the tiresome raven’s Nevermore, cold and final. Waves swallow the sand. Sun sets. How long will stubborn swimmers ignore cold? The power of love versus the might of power. Who’s stronger, Venus or Thor? Cold, hot, cold, hot -- Our wounded planet revolts. Flood. Drought. Plastic-filled whales wash ashore. Cold. Grandma’s crooked fingers, Cossack-blue eyes. Gold chai she always wore. The air grows cold near gravestones. Too late to learn her secret Anatevka dreams. East wind brings more cold. Ukrainian bride strips off her wedding gown, puts on the uniform of war. Cold metal in her hand. Poets sip the Green Fairy, enter delicious stupor, cold. The old unfold chairs and umbrellas. Teens sprawl tanning on the sand, all languor, cold beauty. Truckers wave swastika flags. Books are burned in churches. The hungry implore cold gods. In Stone’s empress daydream, two laws: Have mercy. Plant seeds before the air grows cold.

Poe writes his dead love back to him, despite Southern New England Jewish Ledger


WHAT’S HAPPENING A calendar of events throughout Connecticut and Western & Central Massachusetts. Local Jewish community organizations are invited to submit events to the calendar. Events must be received one week prior to the bi-weekly publication of the Ledger. Send submissions to Ledger editor in chief Judie Jacobson at judiej@jewishledger. com. We reserve the right to edit calendar items.

May TUESDAY, MAY 3 Woodbridge, CT – Yom Hazikaron ceremony for the fallen soldiers of the Israel Defense Forces and the victims of terror in Israel, led by Tal and Yoav from Israel at Your Doorstep; 6:30 p.m.; at the Greater New Haven Jewish Community Center, 360 Amity Road. This event will be held in person and on Zoom. Information: jewishnewhaven. org/events. FREE, registration requested.

WEDNESDAY, MAY 4 Woodbridge, CT – Yom Ha’atzmaut, Celebrate Israel’s 74th birthday with live music from Avi from TLV, hors d’oeuvres and desserts. Special guests from Israel – Yoav and Tal – will join in the celebration; 7 - 9 p.m., at the Greater New Haven JCC, 360 Amity Rd. In-person event only. FREE

THURSDAY, MAY 5 Southbury, CT – Love & Knishes Luncheon presents a musical performance with Jack Lynn, aka JackSingsDino, at the Jewish Federation of Western CT, 444 Main St. N. Lunch at 12 p.m., followed by the performance at 1 p.m. For information, visit jfed. net. Cost: $10. Stamford, CT – Celebrate Yom Ha’atzmaut, Israel’s 74th birthday at the Stamford JCC, 1035 Newfield Ave., 5 - 8 p.m. Enjoy


live music TLV band, food, crafts and more. Tickets: In advance, $5 person; $15/family; At the door, $10/person, $30/family at the door. To register of for more information:

FRIDAY, MAY 6 Florence, MA – Tot Shabbat Family Service at Beit Ahavah, 130 Pine St. (Zoom option available) led by Marlene Rachelle and Rabbi Riqi Kosovske, a musical hour celebrating Shabbat and holidays for kids age 7 and younger, and their families, grandparents and friends. This month falls on LGBTQ Pride Shabbat – wear your rainbow, sparkly best! 5-5:45 p.m. For in-person attendance, register at JAZiBmQiQ9QBFFkZA. Masks for ages 2+ required; ages 5+ must be vaccinated. For Zoom, register at: meeting/register/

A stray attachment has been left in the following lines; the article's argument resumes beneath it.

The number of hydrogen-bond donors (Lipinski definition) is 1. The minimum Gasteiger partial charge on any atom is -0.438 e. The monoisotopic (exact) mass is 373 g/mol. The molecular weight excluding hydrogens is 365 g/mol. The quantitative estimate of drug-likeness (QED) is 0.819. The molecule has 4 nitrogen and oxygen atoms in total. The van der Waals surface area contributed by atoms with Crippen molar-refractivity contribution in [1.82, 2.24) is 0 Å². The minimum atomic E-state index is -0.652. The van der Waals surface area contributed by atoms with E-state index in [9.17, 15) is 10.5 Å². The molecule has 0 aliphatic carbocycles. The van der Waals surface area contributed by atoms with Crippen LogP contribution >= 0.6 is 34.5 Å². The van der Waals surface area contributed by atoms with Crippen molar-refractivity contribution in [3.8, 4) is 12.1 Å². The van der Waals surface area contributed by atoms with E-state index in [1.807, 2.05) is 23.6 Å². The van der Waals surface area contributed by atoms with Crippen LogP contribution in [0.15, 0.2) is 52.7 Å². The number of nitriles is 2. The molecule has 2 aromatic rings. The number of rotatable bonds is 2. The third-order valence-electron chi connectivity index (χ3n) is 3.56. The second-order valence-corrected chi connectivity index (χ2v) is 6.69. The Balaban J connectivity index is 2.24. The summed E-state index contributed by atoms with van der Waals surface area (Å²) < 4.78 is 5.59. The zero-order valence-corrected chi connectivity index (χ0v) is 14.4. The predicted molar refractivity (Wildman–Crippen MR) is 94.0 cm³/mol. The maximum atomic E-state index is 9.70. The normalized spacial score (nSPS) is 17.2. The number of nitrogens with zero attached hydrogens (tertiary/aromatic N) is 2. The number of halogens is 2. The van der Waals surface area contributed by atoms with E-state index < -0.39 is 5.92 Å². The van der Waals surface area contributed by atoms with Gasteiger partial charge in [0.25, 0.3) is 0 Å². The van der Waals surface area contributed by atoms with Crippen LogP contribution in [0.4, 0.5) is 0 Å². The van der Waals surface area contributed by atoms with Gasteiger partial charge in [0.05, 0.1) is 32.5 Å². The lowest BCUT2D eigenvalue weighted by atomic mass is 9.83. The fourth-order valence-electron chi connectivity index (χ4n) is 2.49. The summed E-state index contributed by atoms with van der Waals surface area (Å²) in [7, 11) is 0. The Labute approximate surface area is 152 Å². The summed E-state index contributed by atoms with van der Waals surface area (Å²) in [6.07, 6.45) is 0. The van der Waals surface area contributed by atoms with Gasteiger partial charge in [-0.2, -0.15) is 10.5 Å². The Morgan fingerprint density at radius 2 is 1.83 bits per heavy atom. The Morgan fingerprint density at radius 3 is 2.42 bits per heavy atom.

SATURDAY, MAY 7 Springfield, MA – Tot Shabbat at Temple Beth El with Marlene Rachelle featuring Shabbat music and fun for children ages 6 and younger. Virtual link: sklc@ Information: New Haven, CT – First Fridays at Five-Thirty, an early, childfriendly Kabbalat Shabbat service at Congregation Beth El - Keser Israel, 85 Harrison Street. Though not specifically a children’s program, this service features singing and discussions that are appealing for kids. For information:

MONDAY, MAY 9 Stamford, CT – UJF Rothschild Society presents “Connected Capitalism: How Jewish Wisdom Can Transform You” with David Weitzner, author of a book by the same name; moderator, Claudia Kraut. At 215 High Ridge Rd, Stamford (The Waterstone on High Ridge) Find out what a postCovid work world will look like; draw from classic teachings of

Southern New England Jewish Ledger

Judaism to learn how to positively transform our workplaces and our working lives; learn how to empower the disenchanted to build a stable future in a world of crony capitalism, global pandemics, racial injustice, and social disconnect. Sponsored by UJF of Greater Stamford. Info:

WEDNESDAY, MAY 11 Greenwich, CT – “Denim, Boots & Bites,” 7 p.m. An evening honoring Michael Delikat and Bryanna Kallman and celebrating Jewish Greenwich; small plates, line dancing instruction. Dress casual (denim and boots suggested) UJA-JCC Greenwich, One Holly Hill Lane. info@ujajcc. org. Tickets: $375

THURSDAY, MAY 12 New Haven, CT (Zoom) – Conversation with Artist Suzanne Neusner, who will talk about her current exhibition at Congregation Beth El-Keser Israel, called “Fiber Arts.” At 7:30 p.m. Neusner focuses on abstract imagery through a variety of weaving and quilting techniques. Her work includes playful reinventions of traditional Jewish themes such as matzoh covers. She draws inspiration from her natural surroundings in the Hudson Valley. The exhibit is on display at BEKI until June 4. For Zoom link:, (203) 389-2108 x114.